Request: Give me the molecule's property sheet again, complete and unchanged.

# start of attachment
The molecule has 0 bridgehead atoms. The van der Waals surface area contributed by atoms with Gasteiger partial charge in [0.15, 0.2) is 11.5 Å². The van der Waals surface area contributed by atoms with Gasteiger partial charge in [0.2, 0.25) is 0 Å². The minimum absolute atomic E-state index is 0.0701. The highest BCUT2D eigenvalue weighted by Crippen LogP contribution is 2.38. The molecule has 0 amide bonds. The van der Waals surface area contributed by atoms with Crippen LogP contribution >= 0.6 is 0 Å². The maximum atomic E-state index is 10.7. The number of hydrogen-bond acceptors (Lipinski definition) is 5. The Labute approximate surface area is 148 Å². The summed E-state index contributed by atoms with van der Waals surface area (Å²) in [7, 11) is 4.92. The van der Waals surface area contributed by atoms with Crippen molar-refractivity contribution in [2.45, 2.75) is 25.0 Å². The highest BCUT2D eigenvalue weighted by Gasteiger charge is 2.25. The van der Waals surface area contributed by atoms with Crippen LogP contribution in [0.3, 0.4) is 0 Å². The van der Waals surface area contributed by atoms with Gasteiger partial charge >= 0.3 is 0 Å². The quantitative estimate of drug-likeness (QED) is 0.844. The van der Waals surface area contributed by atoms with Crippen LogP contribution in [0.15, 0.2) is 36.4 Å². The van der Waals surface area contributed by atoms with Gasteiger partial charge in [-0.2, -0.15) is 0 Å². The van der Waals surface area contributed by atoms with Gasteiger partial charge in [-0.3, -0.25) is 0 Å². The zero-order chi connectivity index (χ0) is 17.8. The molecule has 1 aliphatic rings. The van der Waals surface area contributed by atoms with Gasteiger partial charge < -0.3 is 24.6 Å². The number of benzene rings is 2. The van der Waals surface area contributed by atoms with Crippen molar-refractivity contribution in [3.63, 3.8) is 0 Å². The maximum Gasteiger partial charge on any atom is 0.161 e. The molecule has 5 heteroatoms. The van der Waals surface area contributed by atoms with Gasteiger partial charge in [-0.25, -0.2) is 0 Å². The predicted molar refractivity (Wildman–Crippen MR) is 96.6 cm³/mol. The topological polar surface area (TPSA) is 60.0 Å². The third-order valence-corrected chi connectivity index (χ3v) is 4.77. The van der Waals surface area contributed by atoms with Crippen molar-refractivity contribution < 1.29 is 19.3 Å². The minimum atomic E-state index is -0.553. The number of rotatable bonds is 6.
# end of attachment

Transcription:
The molecule has 0 bridgehead atoms. The van der Waals surface area contributed by atoms with Gasteiger partial charge in [0.15, 0.2) is 11.5 Å². The van der Waals surface area contributed by atoms with Gasteiger partial charge in [0.2, 0.25) is 0 Å². The minimum absolute atomic E-state index is 0.0701. The highest BCUT2D eigenvalue weighted by Crippen LogP contribution is 2.38. The molecule has 0 amide bonds. The van der Waals surface area contributed by atoms with Crippen LogP contribution >= 0.6 is 0 Å². The maximum atomic E-state index is 10.7. The number of hydrogen-bond acceptors (Lipinski definition) is 5. The Labute approximate surface area is 148 Å². The summed E-state index contributed by atoms with van der Waals surface area (Å²) in [7, 11) is 4.92. The van der Waals surface area contributed by atoms with Crippen molar-refractivity contribution in [2.45, 2.75) is 25.0 Å². The highest BCUT2D eigenvalue weighted by Gasteiger charge is 2.25. The van der Waals surface area contributed by atoms with Crippen LogP contribution in [0.3, 0.4) is 0 Å². The van der Waals surface area contributed by atoms with Gasteiger partial charge >= 0.3 is 0 Å². The quantitative estimate of drug-likeness (QED) is 0.844. The van der Waals surface area contributed by atoms with Crippen LogP contribution in [0.15, 0.2) is 36.4 Å². The van der Waals surface area contributed by atoms with Gasteiger partial charge in [-0.2, -0.15) is 0 Å². The van der Waals surface area contributed by atoms with Gasteiger partial charge in [-0.3, -0.25) is 0 Å². The zero-order chi connectivity index (χ0) is 17.8. The molecule has 1 aliphatic rings. The van der Waals surface area contributed by atoms with Gasteiger partial charge < -0.3 is 24.6 Å². The number of benzene rings is 2. The van der Waals surface area contributed by atoms with Crippen molar-refractivity contribution in [3.63, 3.8) is 0 Å². The maximum Gasteiger partial charge on any atom is 0.161 e. The molecule has 5 heteroatoms. The van der Waals surface area contributed by atoms with Gasteiger partial charge in [-0.25, -0.2) is 0 Å². The predicted molar refractivity (Wildman–Crippen MR) is 96.6 cm³/mol. The topological polar surface area (TPSA) is 60.0 Å². The third-order valence-corrected chi connectivity index (χ3v) is 4.77. The van der Waals surface area contributed by atoms with Crippen molar-refractivity contribution < 1.29 is 19.3 Å². The minimum atomic E-state index is -0.553. The number of rotatable bonds is 6.